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These are great questions to ask. Thanks, Steve. I just came across this research summary today on combating workplace negativity -- which of course greatly contributes to employees' stress level -- and I thought your readers would be interested in some of the takeaways from it: http://www.pmroadtrip.com/art10001.html

Steve Roesler

Mark, thanks.

I'm going to copy the URL and add it to the post.

Tom Glover

Steve, I love how you have equated terror with stress. When viewed this way a really puts what's causing the stress in perspective. And once again your solution is profoundly straightforward. Since so much of our stress comes from leftover stuff that needs to get done, just showing progress can help keep the stress levels down. Great stuff!

Steve Roesler

Hello, Tom,

Sorry for the delayed response; been doing a roadshow. Glad the analogy struck a chord.

We humans want to have a sense of control over things and the way we do that is to act. Even when things seem overwhelming, action begins to create a feeling of momentum and control. It also pulls "outside" of ourselves and back into the game. Both of those contribute to a reduction in stress.

Thanks for the affirmation.

Travis Branzell

Your question "What is reappearing on your to-do list that's giving you second thoughts about yourself?" is something that I can relate to personally. I write environmental reports for my company and stepping into this job (1st job out of college) I thought that I had all the tools I needed to write a near perfect report, but quickly learned that that was not the case.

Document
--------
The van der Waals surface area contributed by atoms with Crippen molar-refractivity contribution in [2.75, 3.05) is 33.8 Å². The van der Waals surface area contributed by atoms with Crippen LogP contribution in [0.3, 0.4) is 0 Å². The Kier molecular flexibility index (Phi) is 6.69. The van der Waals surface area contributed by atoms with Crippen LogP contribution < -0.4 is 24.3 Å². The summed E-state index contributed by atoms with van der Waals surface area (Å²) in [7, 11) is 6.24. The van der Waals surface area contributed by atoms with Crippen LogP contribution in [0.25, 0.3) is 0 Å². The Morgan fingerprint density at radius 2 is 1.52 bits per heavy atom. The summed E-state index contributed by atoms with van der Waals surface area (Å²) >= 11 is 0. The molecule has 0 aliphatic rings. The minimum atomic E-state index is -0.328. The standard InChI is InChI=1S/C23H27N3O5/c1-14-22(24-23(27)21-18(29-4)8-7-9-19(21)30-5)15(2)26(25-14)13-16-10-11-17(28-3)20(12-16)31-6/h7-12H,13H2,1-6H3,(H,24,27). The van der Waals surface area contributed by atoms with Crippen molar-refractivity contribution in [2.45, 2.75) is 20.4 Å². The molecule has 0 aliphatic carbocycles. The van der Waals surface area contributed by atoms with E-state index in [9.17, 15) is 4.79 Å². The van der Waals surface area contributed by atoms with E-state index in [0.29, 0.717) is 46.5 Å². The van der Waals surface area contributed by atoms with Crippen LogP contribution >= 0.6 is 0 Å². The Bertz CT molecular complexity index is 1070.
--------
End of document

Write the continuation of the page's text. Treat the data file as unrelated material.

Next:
During my first few months on the job I had written a few documents, all of which I had to hand over to another of my colleagues. This individual was very critical of my writing style and how I got my points across to the reader, and I took it personal at times. It was a huge confidence killer. Instead of learning from my mistakes I held on to my old writing style and bad habits, and I put off the idea of changing how I wrote, but only because I thought that the way I was writing was completely fine. I was constantly butting heads with this individual and it caused a lot of stress for me at work, and I would often bring it home with me. I saw the picture that you attached to this post and giggled a little, because that is exactly how I felt. Not until I took the initiative to learn this new writing style did my stress level begin to decrease. I adopted this new writing style, was less critiqued, and instead of negative comments attached to my drafts I received more positive feedback. My confidence came back and all stress was gone. I quickly learned that being hard headed and procrastinating doesn’t help you in the work place, or in any environment for that matter.

Steve Roesler


That's pretty darned courageous to put the whole story out there. As a result, you are no doubt helping a lot of other folks along the way who find themselves in similar situations. I applaud you.

There's also something about "writing" that is quite personal and seems to cause us to bristle when criticized. That's also a true confession. I can listen pretty objectively to comments about content, hypotheses, and positions on issues. I'm not as open-minded if someone seems to be bearing down on my writing style.

Thanks, Travis. Now I feel better as well:-)

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